Have you ever witnessed a first-rate idea gone just a little sideways?
I saw one last week as I drove my daughter to her volleyball camp at Lindsay Thurber Comprehensive High School — and it was a bit of a stunner, I must say.
The first-rate idea? Dedicated bike lanes in the city.
The sideways part? Installing them along 55th Street in the downtown.
I begin with commending the city for its proactive efforts to encourage healthier and greener transportation choices throughout our community, by creating, and retrofitting where necessary, dedicated bike lanes as a high priority.
Kudos to city council for this vision, and to the biking steering committee for its hard work in mapping out streets and trails facilitating safer, more direct means for bikers to traverse the town.
Most people in this city are quite willing to concede some degree of driving convenience to make room for, where practical, these two-wheeled commuters, knowing that we must strike a healthy balance between moving traffic and accommodating biker access and safety.
Retrofitting 55th Street with bike lanes is an example where that balance is altogether lost.
The cost of reducing two lanes of traffic in each direction down to one each is simply too high in terms of the volume of traffic that will and must move down that street during the upcoming school year — particularly at peak commuter hours.
I realize this is a pilot project, returning to council at regular intervals for update and review. None of the lanes throughout the city are permanent, yet.
And generally speaking, the nature of a pilot is to test the waters: to experiment, observe and record resultant outcomes.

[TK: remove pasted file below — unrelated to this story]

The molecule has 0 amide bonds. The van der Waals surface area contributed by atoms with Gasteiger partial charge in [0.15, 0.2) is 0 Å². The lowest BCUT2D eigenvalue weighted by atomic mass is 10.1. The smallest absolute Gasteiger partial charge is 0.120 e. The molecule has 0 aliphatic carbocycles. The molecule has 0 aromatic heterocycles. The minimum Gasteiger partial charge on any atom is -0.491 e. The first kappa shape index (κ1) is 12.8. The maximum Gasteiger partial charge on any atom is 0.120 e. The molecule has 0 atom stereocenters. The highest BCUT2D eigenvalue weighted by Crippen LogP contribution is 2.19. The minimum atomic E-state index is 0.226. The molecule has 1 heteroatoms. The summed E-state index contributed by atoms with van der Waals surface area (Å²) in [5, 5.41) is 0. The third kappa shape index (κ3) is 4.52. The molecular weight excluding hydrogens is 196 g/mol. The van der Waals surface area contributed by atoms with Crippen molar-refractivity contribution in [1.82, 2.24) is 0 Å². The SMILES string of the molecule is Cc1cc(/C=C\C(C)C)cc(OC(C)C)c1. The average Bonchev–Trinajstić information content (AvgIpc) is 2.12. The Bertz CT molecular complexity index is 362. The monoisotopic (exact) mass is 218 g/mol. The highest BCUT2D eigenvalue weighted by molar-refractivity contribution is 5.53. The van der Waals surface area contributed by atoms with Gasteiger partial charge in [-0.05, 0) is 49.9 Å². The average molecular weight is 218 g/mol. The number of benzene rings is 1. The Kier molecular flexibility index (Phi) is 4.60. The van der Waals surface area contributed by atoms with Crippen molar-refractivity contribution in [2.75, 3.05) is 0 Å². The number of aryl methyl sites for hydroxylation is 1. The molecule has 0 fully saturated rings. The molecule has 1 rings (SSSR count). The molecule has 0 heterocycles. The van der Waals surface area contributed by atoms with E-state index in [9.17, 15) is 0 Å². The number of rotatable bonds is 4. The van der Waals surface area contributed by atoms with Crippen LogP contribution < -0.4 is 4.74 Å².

In the case of 55th — a street that I and many parents like myself drive virtually everyday during the school year — I can tell you in a word the outcome of this experiment.
The students and staff alone of Lindsay Thurber and Central Middle School represent a community of some 2,800 people accessing those facilities daily throughout the work week of any given school year.
Fifty-fifth is the only direct route to Lindsay Thurber coming from the north across the river, as I do, and is a very busy commuter carrier, with hundreds of business vehicles, city and school buses, and personal vehicles vying for access along that stretch every day.
I can’t tell you how many times I’ve sat in near stand-still traffic backed up behind 20 or more vehicles along 55th last year, waiting to get through the three traffic lights that guard access to the bridge on Gaetz north.
And that was in two lanes of traffic each way.
I finally “wised-up” after a time, and began winding my way through the Waskasoo and Woodlea communities that surround Thurber and Central to avoid as much of 55th as I could — and many like myself also sought these back-road solutions to their traffic woes.
The result, unfortunately, becomes increasing traffic in these residential streets not designed for commuter traffic, creating another issue altogether.
I don’t want to think about how much worse the scenario will be this school year, now that we’re down to one lane each way.
First-rate intentions gone a little sideways.
It’s imperative that the city return to the drawing board to figure out a way around this most pressing concern.
I’ve not even mentioned the safety hazards to bikers inherent in the current plan, as buses and commuters attempt to turn right onto 48th Avenue, directly into the new bike lane.
I shudder to think that some careless driver (many of whom are teenagers coming in and out of Lindsay Thurber) — frustrated by the gridlocked traffic he’s trying to escape — may inadvertently wipe out a biker on the path who thinks she’s “safe” in the designated lane.
To the powers that be: please don’t wait until this time next year to effect the necessary changes along 55th that will restore two lanes of traffic each way.
This is not a street that can accommodate an otherwise first-rate idea.
Vesna Higham is a local lawyer, former Red Deer city councillor and a freelance columnist.